On the hunt in Manuels

Josh
Josh Pennell
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When geocaching, the experience is the treasure

There’s a collection of people at the café at the Manuels River Hibernia Interpretation Centre asking each other how many caches they’ve found. At first listen, it sounds as though there’s treasure buried around that these people are tracking down. And it is something like that.

Dan Ficken with the Manuels River Hibernia Interpretation Centre holds a GPS and a few pointers on how to get started geocaching along the river. — Photo by Josh Pennell/The Telegram

Geocaching is gaining more and more enthusiasts worldwide and the interpretation centre is teaching people how to get into it.

Dan Ficken is a lead science interpreter at the centre. He’s there to teach people how to get into geocaching and use the GPS (global positioning system). The centre started geocaching in 2009.

“It kinda took off. Now that we have the new building here we’ve decided to make it a proper program so we have GPS here for rent,” says Ficken.

The way it works is that a cache is placed somewhere — in this case along the Manuels River — and the GPS co-ordinates are kept on a worldwide website, www.geocaching.com, which is considered the official global GPS cache hunt site. Every cache in the world is listed there and anybody can go find them.

“You’re actually on a scavenger hunt so some people are really into having a goal in mind,” says Ficken. “People come out and they’re very interested in exploring the trails, and we have about 17 or 18 geocaches along the trails, and it’s a good way to get out and see the river.”

And not just this river, but new places all over the world. Donald Cleveland was online researching which GPS he might like to buy in 2007 and came across a geocaching website that he told his wife, Donna, about.

“It sounded interesting so we decided to try it. Now we’re just a few short of 2000 (geocache) finds.”

The couple has geocached in Cuba, Mexico, the US and Canada. Geocaching isn’t just something they might do on a trip, it’s a part of their trip.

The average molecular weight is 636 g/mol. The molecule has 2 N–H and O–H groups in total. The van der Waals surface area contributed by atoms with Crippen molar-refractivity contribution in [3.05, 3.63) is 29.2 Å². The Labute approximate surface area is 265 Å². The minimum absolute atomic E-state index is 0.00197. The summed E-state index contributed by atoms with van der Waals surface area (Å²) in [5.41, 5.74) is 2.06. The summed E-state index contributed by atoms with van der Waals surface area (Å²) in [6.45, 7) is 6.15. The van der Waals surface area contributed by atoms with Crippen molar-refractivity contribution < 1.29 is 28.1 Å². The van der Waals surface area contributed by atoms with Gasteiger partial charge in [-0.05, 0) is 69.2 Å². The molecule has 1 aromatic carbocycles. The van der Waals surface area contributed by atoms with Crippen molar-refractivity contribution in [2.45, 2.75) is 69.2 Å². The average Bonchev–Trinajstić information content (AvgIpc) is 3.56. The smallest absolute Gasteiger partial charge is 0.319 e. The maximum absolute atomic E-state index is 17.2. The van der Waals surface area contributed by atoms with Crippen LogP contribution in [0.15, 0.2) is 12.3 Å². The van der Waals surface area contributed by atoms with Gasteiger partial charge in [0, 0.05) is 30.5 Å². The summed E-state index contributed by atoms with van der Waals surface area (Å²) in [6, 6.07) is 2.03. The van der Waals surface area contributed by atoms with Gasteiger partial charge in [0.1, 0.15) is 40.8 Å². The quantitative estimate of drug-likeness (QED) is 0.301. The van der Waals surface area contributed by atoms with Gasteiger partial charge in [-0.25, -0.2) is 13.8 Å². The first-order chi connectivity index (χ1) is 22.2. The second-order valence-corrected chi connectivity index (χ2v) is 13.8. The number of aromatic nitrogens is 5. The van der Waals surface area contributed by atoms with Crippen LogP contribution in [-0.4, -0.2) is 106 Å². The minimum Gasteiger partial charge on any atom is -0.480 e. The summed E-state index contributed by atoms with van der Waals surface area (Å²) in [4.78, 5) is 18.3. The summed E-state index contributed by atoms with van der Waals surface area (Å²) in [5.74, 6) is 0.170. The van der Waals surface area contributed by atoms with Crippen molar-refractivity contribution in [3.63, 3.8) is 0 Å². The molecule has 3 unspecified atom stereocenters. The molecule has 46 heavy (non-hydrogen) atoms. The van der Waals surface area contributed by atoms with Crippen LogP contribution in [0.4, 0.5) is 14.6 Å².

“That is a big part of it. Actually we’re leaving again now in a few days to go to Nova Scotia to spend a day or two and that’s what we’ll do. We’ll map out an area and do some geocaching,” Cleveland says.

So what is it about going after these caches that get people so interested? Like Ficken says, it can take you to new places.

“Being in the outdoors and also taking you to different areas you probably don’t even know exist,” Cleveland says.

They can take you to areas of parks or cities that you just wouldn’t have discovered otherwise. In each cache there’s generally something left. It could be a trinket or a few sheckles. The rule is if you take something from the cache, you replace it with something of equal or lesser value for the next person or group to find. This might not seem like much of a treasure but the real booty of the geocache is the adventure of finding it.

“Once you have your GPS, it’s cheap. It doesn’t cost you anything to do,” says Cleveland.

He figures there are more than two million geocaches hidden all over the world and close to seven million active geocachers. Sometimes the cache is hidden in plain site, but anybody not looking for it won’t see it.

“They say when you’re geocaching to be careful of muggles,” says Cleveland.

(The term comes from the Harry Potter books and refers to people who don’t have any magic.)

“In geocaching a muggle does not have a GPS so he doesn’t have the power.”

“(Some) people are going out every day and getting more and more geocaches, so there’s a lot of incentive to place new geocaches every now and then,” says Ficken.

There’s a new geocache on the river, so as soon as people find out it’s there, they’ll be out to find it.

josh.pennell@thetelegram.com

Geographic location: Cleveland, Manuels River, Cuba Mexico US Canada Nova Scotia

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